What's Next: Britain rises up against cyber-terrorism, slowly

What's Now | What's Next main bannerOn a difficult day for many of us to be talking about high technology and protocols and gadgets, when we'd rather be singing and remembering how lucky we are to be alive and to have friends and people we love, Betanews would like to take a moment -- just one moment -- to ask for blessings for the memory of a lady who used her public platform to make one of the first true public demonstrations that domestic abuse is wrong, and that anyone being abused has the right to fight back, and fight hard. And for giving us the honor of helping her fight her last battle in spirit. Thank you, Farrah. We appreciate you.

The UK's new cyber-terrorism crackdown heads up What's Next this morning, but first, a look at the last 24 hours...

Palm revenues down, spirits up

Afternoon of Thursday, June 26, 2009 • Palm's earnings call for Q4 '10 (and the fiscal year) included a nice testimonial to departing CEO Ed Colligan, a not-so-nice loss of 78 cents/share, and a suggestion by new CEO Jon Rubenstein that a pushy analyst look something up on Wikipedia. On the analyst's own Pre, no less.

This was of course the last set of quarter earnings before Pre sales are reflected in earnings, and the tone of the call was very much forward-looking. Rubenstein sounded downright ebullient (for a tech CEO in 2009), and he spoke repeatedly of his confidence that WebOS has legs to carry the company forward for the better part of the next decade. And there's room enough for everyone in the smartphone market, he said -- "vigorous competition" and high consumer expectations are part of the game from here on out, as well as greater cost-efficiencies as the new OS builds out.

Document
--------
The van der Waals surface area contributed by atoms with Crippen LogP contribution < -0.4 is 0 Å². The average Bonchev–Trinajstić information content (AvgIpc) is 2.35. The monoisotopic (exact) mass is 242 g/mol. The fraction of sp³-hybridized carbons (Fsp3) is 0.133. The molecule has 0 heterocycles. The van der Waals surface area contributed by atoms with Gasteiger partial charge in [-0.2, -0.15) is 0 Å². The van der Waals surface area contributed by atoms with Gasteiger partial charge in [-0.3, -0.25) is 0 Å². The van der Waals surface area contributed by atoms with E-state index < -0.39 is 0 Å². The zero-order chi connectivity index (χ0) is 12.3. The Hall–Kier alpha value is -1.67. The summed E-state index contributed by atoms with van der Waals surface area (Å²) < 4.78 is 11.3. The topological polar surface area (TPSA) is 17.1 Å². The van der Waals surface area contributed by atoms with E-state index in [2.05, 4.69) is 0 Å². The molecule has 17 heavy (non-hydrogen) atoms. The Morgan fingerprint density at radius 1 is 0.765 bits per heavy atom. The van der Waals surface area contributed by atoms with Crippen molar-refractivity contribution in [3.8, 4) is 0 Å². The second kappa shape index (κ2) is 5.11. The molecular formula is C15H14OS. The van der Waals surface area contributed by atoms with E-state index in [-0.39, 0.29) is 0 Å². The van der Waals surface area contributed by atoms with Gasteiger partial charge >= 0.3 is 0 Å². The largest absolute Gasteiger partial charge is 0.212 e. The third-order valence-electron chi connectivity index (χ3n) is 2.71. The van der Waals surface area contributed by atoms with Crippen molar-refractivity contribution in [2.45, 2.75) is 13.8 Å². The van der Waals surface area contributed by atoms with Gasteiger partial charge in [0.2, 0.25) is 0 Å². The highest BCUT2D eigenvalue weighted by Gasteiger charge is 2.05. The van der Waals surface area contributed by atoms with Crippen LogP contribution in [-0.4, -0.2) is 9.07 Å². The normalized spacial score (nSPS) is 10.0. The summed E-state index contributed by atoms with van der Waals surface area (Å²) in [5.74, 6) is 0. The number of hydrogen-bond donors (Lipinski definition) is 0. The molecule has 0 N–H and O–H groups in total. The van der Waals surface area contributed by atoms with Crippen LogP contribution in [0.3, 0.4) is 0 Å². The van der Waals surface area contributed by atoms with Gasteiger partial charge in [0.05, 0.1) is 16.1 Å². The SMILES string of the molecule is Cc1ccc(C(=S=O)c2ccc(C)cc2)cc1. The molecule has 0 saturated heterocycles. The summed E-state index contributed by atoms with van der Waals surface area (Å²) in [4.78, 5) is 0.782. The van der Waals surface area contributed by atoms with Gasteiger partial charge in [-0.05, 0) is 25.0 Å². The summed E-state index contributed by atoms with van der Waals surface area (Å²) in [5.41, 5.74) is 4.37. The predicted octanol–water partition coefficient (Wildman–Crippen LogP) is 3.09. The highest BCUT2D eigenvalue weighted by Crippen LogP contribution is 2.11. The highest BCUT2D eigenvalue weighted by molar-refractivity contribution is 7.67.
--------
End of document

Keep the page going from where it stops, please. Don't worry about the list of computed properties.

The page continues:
And yes, Rubenstein really did suggest Citi's Jim Suva go look up "late summer" -- as in the calendar region when one might expect wide release of the WebOS SKD -- online. Suva wanted to know if "late summer" meant "before Labor Day;" Rubenstein said, "I would look it up in Wikipedia. Go on your Pre, type in 'summer', and search on Wikipedia." Any flashbacks to Goodfellas, Joe Pesci, and his #@!&% shinebox are probably just some problem your reporter was having.

International entities criticize Green Dam; Solid Oak pestered?

June 25, 2009 • The Wall Street Journal reports that 22 international industry and trade associations have expressed their concern over the Green Dam filtering-software situation to the Chinese government -- directly to premier Wen Jiabao, in fact. Back in Silicon Valley, ZDNet's Richard Koman says that someone may be attempting to disrupt operations at Solid Oak, the conmpany that makes CyberSitter -- the software on which Green Dam appears to be based. Hmm.

Google Voice says hello to first beta testers

June 25, 2009 • At last, the Google Voice (nee GrandCentral) beta invitations are rolling out. Google made the announcements on Twitter and in its blog, and Boy Genius Report has video of a demonstration on the one-number-for-all service as seen on The Today Show. Over at PC World, JR Raphael has mixed feelings about the service and has five reasons to use it, and five reasons not to.

It takes one to catch one

Summer 2009 > Over the coming season, the UK Parliament will coordinate an effort to build a formal national cybersecurity strategy. (Now would be a good time.) This after the publication yesterday of recommendations by government minister Lord West for a comprehensive national counter-terrorism plan, which puts fighting the war in Afghanistan and cybersecurity on equal footing with one another.

"The report covers the different 'domains' in which security challenges must be addressed, and identifies cyberspace as one increasingly important domain in which individual, commercial and state security can be threatened, whether by other states, or terrorist or criminal networks," reads a statement from Prime Minister Gordon Brown's office yesterday. The PM added that Cheltenham will become the center for a national Cyber Security Operations Centre, which will become the nucleus of the UK's new Office of Cyber Security.